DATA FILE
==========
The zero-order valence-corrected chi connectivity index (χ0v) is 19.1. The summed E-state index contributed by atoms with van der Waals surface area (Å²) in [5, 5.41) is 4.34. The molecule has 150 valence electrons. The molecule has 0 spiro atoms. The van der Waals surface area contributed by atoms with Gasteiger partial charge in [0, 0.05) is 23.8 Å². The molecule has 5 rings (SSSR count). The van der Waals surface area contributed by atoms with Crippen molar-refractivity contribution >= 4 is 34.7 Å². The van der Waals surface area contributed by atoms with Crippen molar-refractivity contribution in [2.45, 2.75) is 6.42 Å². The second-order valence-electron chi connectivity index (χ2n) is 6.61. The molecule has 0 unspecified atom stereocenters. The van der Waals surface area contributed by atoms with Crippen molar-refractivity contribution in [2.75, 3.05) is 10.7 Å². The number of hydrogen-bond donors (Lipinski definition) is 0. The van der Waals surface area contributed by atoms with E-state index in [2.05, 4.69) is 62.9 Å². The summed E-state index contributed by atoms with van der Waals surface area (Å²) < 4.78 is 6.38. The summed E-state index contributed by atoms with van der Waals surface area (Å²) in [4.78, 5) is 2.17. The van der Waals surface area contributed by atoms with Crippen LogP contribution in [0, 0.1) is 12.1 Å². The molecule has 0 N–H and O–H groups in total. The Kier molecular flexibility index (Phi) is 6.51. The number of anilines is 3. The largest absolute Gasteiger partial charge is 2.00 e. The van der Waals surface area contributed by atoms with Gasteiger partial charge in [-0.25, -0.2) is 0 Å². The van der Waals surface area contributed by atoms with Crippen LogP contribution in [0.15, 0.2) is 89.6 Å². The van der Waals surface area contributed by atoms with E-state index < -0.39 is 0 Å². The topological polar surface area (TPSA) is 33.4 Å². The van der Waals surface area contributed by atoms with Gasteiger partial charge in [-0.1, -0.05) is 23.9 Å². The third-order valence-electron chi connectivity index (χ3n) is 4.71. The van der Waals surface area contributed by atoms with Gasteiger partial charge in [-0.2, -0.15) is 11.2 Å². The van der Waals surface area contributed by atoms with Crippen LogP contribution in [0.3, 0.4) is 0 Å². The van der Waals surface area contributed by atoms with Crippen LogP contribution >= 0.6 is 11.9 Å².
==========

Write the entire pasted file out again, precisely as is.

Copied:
The zero-order valence-corrected chi connectivity index (χ0v) is 19.1. The summed E-state index contributed by atoms with van der Waals surface area (Å²) in [5, 5.41) is 4.34. The molecule has 150 valence electrons. The molecule has 0 spiro atoms. The van der Waals surface area contributed by atoms with Gasteiger partial charge in [0, 0.05) is 23.8 Å². The molecule has 5 rings (SSSR count). The van der Waals surface area contributed by atoms with Crippen molar-refractivity contribution >= 4 is 34.7 Å². The van der Waals surface area contributed by atoms with Crippen molar-refractivity contribution in [2.45, 2.75) is 6.42 Å². The second-order valence-electron chi connectivity index (χ2n) is 6.61. The molecule has 0 unspecified atom stereocenters. The van der Waals surface area contributed by atoms with Crippen molar-refractivity contribution in [2.75, 3.05) is 10.7 Å². The number of hydrogen-bond donors (Lipinski definition) is 0. The van der Waals surface area contributed by atoms with E-state index in [2.05, 4.69) is 62.9 Å². The summed E-state index contributed by atoms with van der Waals surface area (Å²) < 4.78 is 6.38. The summed E-state index contributed by atoms with van der Waals surface area (Å²) in [4.78, 5) is 2.17. The van der Waals surface area contributed by atoms with Crippen LogP contribution in [0, 0.1) is 12.1 Å². The molecule has 0 N–H and O–H groups in total. The Kier molecular flexibility index (Phi) is 6.51. The number of anilines is 3. The largest absolute Gasteiger partial charge is 2.00 e. The van der Waals surface area contributed by atoms with Gasteiger partial charge in [-0.25, -0.2) is 0 Å². The van der Waals surface area contributed by atoms with Crippen LogP contribution in [0.15, 0.2) is 89.6 Å². The van der Waals surface area contributed by atoms with E-state index < -0.39 is 0 Å². The topological polar surface area (TPSA) is 33.4 Å². The van der Waals surface area contributed by atoms with Gasteiger partial charge in [-0.1, -0.05) is 23.9 Å². The third-order valence-electron chi connectivity index (χ3n) is 4.71. The van der Waals surface area contributed by atoms with Gasteiger partial charge in [-0.2, -0.15) is 11.2 Å². The van der Waals surface area contributed by atoms with Crippen LogP contribution in [0.3, 0.4) is 0 Å². The van der Waals surface area contributed by atoms with Crippen LogP contribution >= 0.6 is 11.9 Å².